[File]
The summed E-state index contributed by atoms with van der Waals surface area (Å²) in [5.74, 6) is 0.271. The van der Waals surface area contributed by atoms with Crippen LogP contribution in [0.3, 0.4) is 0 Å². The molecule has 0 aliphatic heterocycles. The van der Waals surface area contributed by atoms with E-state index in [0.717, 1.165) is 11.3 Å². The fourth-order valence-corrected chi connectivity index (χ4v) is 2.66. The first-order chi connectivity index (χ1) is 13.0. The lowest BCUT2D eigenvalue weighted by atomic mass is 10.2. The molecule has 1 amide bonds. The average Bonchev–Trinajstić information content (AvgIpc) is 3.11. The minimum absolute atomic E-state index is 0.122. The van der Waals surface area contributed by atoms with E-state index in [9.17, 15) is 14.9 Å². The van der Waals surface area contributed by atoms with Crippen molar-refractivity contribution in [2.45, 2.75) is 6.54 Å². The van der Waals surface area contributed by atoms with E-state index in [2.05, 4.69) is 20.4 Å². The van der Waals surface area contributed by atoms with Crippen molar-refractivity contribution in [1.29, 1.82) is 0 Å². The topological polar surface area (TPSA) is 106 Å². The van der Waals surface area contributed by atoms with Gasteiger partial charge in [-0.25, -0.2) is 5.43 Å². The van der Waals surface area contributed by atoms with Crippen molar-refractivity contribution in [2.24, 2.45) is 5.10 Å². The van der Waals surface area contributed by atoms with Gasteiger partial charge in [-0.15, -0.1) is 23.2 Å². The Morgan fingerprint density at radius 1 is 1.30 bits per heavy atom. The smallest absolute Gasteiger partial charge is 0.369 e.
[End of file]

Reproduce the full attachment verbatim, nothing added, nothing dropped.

The summed E-state index contributed by atoms with van der Waals surface area (Å²) in [5.74, 6) is 0.271. The van der Waals surface area contributed by atoms with Crippen LogP contribution in [0.3, 0.4) is 0 Å². The molecule has 0 aliphatic heterocycles. The van der Waals surface area contributed by atoms with E-state index in [0.717, 1.165) is 11.3 Å². The fourth-order valence-corrected chi connectivity index (χ4v) is 2.66. The first-order chi connectivity index (χ1) is 13.0. The lowest BCUT2D eigenvalue weighted by atomic mass is 10.2. The molecule has 1 amide bonds. The average Bonchev–Trinajstić information content (AvgIpc) is 3.11. The minimum absolute atomic E-state index is 0.122. The van der Waals surface area contributed by atoms with E-state index in [9.17, 15) is 14.9 Å². The van der Waals surface area contributed by atoms with Crippen molar-refractivity contribution in [2.45, 2.75) is 6.54 Å². The van der Waals surface area contributed by atoms with E-state index in [2.05, 4.69) is 20.4 Å². The van der Waals surface area contributed by atoms with Crippen molar-refractivity contribution in [1.29, 1.82) is 0 Å². The topological polar surface area (TPSA) is 106 Å². The van der Waals surface area contributed by atoms with Gasteiger partial charge in [-0.25, -0.2) is 5.43 Å². The van der Waals surface area contributed by atoms with Crippen molar-refractivity contribution in [2.24, 2.45) is 5.10 Å². The van der Waals surface area contributed by atoms with Gasteiger partial charge in [-0.15, -0.1) is 23.2 Å². The Morgan fingerprint density at radius 1 is 1.30 bits per heavy atom. The smallest absolute Gasteiger partial charge is 0.369 e.